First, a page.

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#### yhfwd05

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Hi all,

At this website it says that the cementitious part of a stucco mix includes both the portland AND the lime:

"It is important to note that the term “cement” includes all cementitious materials, such as cement plus lime. So if 1 part cement is used with one-half part lime, that equals 1-1/2 parts cementitious materials, and that total is then multiplied by the sand number. For the finish coat, for instance, the range is 1-1/2 to 3 parts sand: 1-1/2 times 1-1/2 is 2-1/4 and 1-1/2 times 3 is 4-1/2. So if we have 1-1/2 total parts of cementitious materials, the sand parts would range from 2-1/4 to 4-1/2"

But, at this website, a finish coat stucco mix ratio is defined as having 1 part portland, 1 part lime, and 1.5 to 3 parts sand without any mention of the cementitious relationship between the portland and lime:

"Now the sand in the mixture is cut back so that the mud is creamy: 1 part portland cement; 1 part hydrated lime; and 1 1/2 to 3 parts sand. The key to putting on the top coat is that it must be kept moist to avoid cracking. In this process you can color the mixture but mix the dye with water and stir well first, then add it to the top coat bucket as you are stir it with the drill and wand. Wet the surface before applying the coat and then trowel on."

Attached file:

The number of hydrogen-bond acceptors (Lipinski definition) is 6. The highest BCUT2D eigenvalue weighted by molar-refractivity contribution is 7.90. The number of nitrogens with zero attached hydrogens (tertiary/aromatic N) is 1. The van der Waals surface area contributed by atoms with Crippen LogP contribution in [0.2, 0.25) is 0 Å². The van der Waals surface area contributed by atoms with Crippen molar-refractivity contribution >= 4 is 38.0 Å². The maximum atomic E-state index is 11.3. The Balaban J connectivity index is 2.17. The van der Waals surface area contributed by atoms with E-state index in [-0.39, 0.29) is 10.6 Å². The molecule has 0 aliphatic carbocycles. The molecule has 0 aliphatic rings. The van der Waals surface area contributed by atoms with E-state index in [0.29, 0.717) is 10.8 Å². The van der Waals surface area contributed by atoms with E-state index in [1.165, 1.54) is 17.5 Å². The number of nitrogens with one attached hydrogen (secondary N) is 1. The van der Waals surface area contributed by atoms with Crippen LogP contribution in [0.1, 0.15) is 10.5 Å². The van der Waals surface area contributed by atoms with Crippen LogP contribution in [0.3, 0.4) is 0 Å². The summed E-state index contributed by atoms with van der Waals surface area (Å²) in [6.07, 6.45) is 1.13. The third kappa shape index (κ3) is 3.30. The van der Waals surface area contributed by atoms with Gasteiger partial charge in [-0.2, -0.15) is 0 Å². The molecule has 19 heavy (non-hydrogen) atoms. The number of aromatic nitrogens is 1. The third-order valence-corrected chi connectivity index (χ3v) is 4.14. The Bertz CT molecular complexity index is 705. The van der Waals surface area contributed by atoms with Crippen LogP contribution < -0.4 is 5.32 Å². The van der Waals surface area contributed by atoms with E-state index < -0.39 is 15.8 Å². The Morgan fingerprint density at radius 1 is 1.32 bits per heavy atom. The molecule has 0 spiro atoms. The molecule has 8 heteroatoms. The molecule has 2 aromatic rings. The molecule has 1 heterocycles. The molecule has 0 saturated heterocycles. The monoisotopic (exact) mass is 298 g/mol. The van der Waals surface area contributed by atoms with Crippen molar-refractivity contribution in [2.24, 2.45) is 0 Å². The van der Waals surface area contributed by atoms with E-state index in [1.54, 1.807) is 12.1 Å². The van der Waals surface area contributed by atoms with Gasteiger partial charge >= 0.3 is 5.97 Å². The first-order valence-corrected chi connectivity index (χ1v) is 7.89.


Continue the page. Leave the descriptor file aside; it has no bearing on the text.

My question is: which one has it right?

Here's another link with detailed information on stucco application, and it seems to agree with the first paragraph quoted above. See page 16 of the document and note the table column heading labelled "Volume of aggregate per sum of cementitious materials"

#### concretemasonry

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You are missing the point that those are just ratios to start from. A big unknown is the gradation of the sand (size of the particles, which can vary locally) and the shape of the particles (round, oval, harsh or semi crushed in some areas). Perfectly round sphere of sand have less area and need less cementitious material and also less water. On the other end end of the scale, harsh sand will require more cementitious materials and consequently more water to get a usable mix. More water also means more shrickage(cracks?).

It is the same as mixing mortar for masonry units.

#### Tscarborough

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Lime and portland (or masonry) cement are all considered to be cementious in this context, so the final ratio is 1/1/4-6 depending upon the sand gradation.

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